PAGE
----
Detail of Sources of Muslim Law (Shariah)

Sources of Muslim Law (Shariah)

Sources of Muslim Law (Shariah)

 

The Koran

Every word of Koran is that of God, communicated to the Prophet Muhammad through Gabriel (the angle). The Koran is not and does not profess to be a code of law or even a law book. However, it is an extremely important source of Mohammedan law.

     The Koran gave the idea that law is the direct Commandment of Allah.

     In Shyara Bano v. Union of India, the court while discussing the sources of Muslim Law or Shariat clarified the primacy of Quran over other sources of Islamic laws. Other sources of Islamic law can be resorted to only when they are not covered by Quran. Those sources can only supplement Quran but cannot be contradictory to it. If there is nothing in Quran or Hadith, one must follow dictates of secular reason on basis of principles of Shariat. Shariat means the totality of Allah commandments.

Hadith or Sunnah (Tradition)

1.     Hadith Mutwatir (Continuous). - Those which have received universal acceptance and are narrated by an indefinite number of men belonging to the categories of Companions, Successors and Successors of Successors.

2.     Hadith Mashhoor (Well Known). - These were reported by a limited number of Companions in the first instance and thereafter fulfilling the conditions of a continuous tradition.

3.     Hadith Ahad (Isolated). - These rest upon the testimony of one or more narrators, who are limited in number; not fulfilling the conditions of either of the above two classes.

The importance of Hadith as an important source of Muslim Law has been laid down in the Koran, emphasised by the Prophet, and has been recognised by his immediate successors and other companion, as well as by scholars and jurists of Mohammedan Law.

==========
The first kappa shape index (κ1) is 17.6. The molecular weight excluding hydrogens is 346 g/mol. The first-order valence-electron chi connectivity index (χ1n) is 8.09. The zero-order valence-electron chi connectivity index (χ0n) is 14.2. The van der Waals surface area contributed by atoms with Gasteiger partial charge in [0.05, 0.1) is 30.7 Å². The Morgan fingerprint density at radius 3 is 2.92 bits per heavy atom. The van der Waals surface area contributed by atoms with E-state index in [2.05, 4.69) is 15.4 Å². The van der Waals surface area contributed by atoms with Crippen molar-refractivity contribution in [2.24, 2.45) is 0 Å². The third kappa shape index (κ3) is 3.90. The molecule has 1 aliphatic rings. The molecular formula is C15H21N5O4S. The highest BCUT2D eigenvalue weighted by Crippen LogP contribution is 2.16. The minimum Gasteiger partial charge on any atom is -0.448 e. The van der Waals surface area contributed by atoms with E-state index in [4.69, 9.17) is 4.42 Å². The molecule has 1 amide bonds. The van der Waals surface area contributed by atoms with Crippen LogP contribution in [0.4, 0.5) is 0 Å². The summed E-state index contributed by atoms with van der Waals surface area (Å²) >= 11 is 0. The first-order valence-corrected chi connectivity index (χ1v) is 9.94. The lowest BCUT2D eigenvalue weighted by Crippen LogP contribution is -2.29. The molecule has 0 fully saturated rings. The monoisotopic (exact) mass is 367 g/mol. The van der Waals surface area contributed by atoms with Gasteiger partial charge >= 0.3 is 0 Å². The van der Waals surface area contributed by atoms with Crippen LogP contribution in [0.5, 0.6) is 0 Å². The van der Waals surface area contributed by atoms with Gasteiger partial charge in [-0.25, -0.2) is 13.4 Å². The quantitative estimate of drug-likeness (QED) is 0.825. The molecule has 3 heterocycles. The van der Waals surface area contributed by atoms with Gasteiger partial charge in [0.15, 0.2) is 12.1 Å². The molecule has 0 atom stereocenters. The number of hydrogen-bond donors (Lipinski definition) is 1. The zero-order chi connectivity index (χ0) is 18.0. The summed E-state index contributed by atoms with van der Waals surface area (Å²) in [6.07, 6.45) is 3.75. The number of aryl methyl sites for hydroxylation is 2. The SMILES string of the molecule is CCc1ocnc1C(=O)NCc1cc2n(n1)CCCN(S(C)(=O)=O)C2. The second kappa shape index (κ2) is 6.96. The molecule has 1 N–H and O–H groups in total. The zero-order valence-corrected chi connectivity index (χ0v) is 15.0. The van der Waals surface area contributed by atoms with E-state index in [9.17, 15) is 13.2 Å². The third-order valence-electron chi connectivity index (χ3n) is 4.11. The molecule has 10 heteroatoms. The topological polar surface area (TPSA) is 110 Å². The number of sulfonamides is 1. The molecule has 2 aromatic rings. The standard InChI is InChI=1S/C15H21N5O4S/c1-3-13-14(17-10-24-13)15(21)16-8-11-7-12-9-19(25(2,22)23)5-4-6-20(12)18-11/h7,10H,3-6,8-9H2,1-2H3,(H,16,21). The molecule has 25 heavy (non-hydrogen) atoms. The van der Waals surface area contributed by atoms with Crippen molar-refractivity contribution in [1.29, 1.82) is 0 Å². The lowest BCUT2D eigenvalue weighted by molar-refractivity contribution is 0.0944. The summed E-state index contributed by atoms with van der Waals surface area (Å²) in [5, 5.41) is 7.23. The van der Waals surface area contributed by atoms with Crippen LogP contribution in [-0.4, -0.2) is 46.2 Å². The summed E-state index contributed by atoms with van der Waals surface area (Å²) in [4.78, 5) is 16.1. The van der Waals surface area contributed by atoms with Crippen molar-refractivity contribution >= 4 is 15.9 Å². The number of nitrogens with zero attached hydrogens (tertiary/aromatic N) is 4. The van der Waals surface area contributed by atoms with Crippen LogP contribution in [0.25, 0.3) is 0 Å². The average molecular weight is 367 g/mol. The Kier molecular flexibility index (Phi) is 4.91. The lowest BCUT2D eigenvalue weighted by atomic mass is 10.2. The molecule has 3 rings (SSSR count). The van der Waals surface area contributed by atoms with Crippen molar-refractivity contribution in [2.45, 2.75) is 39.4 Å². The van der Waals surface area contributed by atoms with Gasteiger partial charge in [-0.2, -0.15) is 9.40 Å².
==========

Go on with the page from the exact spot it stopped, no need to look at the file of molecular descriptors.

Ijma (Consensus of Opinions)

Ijma has been defined as the agreement of the Muslim jurisconsults in any particular age on a juridical rule. The authority of Ijma as a source of law is founded on Koranic and Sunnah texts.

     A few of the important requirements for the validity of Ijma are: (a) It shall not come into conflict with Koran or Hadith; (b) Once a question is determined by Ijam, it cannot be reopened by individual jurists; (c) One Ijma may be reversed by a subsequent Ijma; and (d) When the jurists of an age have expressed only two views on a particular question, a third view is inadmissible.

Qiyas (Analogy)

With the conquests and the expansion of the Islamic State, and as centuries went by, new cases occurred which were not provided for in the Koran, the Sunnah or the Ijma. The jurists found themselves compelled, in seeking solutions, to have recourse to reason, logic and opinion. Analogy thus became the fourth source of the Islamic Law.

     Qiyas or analogy is a process of deduction by which the law of a text is applied to cases which though not covered by the language, are governed by the reason of the text.

Equality and the absolute good

These are sources which have their origin in equity or absolute good.

     Istihsan (Preference).- Qiyas has been accepted as a definite source of law, and it cannot be easily overridden. But in the presence of a basis stronger than Qiyas, such as a text of Koran, Hadith or Ijma,  the Qiyas would be set aside and the 'stronger basis' would be adopted through juristic preference or Istihsan.

     Deduction of the application of the source of law, like the setting aside of analogy in the presence of a stronger source, is called Istohsan or preference. Istihsan gave an elasticity and adaptability to Shariah.

Customs and usages

After the advent of Islam, the Koran and tradition took the place of custom, which lost much of its importance. Muslim Personal Law (Shariat) Application Act, 1937 was passed with the express purpose of repealing those customs which though contrary to Muslim Law came to be prevalent among Indian Muslims. Custom has thus now little to do with the development of Muslim Law.

Sunni Schools of Muslim Law

a)    The Hanafi School. - This is the most important of the four Schools of the Sunnis. Its founder was the Great Imam Abu Hanifa. The main features of this School are:

1)    Less reliance on traditions unless their authority is beyond any doubt;

2)    Greater reliance on Qiyas;

3)    A little extension of the scope of Ijma; and

4)    Evolving the doctrine of Istihsan, i.e., applying a rule of law as the special circumstances required.

b)    The Maliki School

c)     The Shafii School

The Hanbali School